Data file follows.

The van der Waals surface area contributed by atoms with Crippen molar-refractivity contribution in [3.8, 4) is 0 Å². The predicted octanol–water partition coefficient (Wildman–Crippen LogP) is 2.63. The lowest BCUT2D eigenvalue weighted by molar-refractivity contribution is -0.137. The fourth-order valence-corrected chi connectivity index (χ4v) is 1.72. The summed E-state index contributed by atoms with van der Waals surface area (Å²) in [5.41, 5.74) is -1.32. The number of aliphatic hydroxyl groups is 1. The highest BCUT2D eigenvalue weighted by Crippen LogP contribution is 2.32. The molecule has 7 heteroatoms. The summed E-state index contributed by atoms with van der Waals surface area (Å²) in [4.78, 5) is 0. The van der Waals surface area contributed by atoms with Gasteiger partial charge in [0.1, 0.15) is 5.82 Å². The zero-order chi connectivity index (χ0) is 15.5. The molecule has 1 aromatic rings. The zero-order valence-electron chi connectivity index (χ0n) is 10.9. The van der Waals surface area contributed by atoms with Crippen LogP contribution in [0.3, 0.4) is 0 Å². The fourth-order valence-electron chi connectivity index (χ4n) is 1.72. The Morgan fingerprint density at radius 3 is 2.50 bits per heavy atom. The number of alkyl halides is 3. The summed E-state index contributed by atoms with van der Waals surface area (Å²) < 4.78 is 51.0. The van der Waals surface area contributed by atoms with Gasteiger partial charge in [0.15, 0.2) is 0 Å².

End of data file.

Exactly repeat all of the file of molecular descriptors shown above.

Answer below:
The van der Waals surface area contributed by atoms with Crippen molar-refractivity contribution in [3.8, 4) is 0 Å². The predicted octanol–water partition coefficient (Wildman–Crippen LogP) is 2.63. The lowest BCUT2D eigenvalue weighted by molar-refractivity contribution is -0.137. The fourth-order valence-corrected chi connectivity index (χ4v) is 1.72. The summed E-state index contributed by atoms with van der Waals surface area (Å²) in [5.41, 5.74) is -1.32. The number of aliphatic hydroxyl groups is 1. The highest BCUT2D eigenvalue weighted by Crippen LogP contribution is 2.32. The molecule has 7 heteroatoms. The summed E-state index contributed by atoms with van der Waals surface area (Å²) in [4.78, 5) is 0. The van der Waals surface area contributed by atoms with Gasteiger partial charge in [0.1, 0.15) is 5.82 Å². The zero-order chi connectivity index (χ0) is 15.5. The molecule has 1 aromatic rings. The zero-order valence-electron chi connectivity index (χ0n) is 10.9. The van der Waals surface area contributed by atoms with Crippen LogP contribution in [0.3, 0.4) is 0 Å². The fourth-order valence-electron chi connectivity index (χ4n) is 1.72. The Morgan fingerprint density at radius 3 is 2.50 bits per heavy atom. The number of alkyl halides is 3. The summed E-state index contributed by atoms with van der Waals surface area (Å²) < 4.78 is 51.0. The van der Waals surface area contributed by atoms with Gasteiger partial charge in [0.15, 0.2) is 0 Å².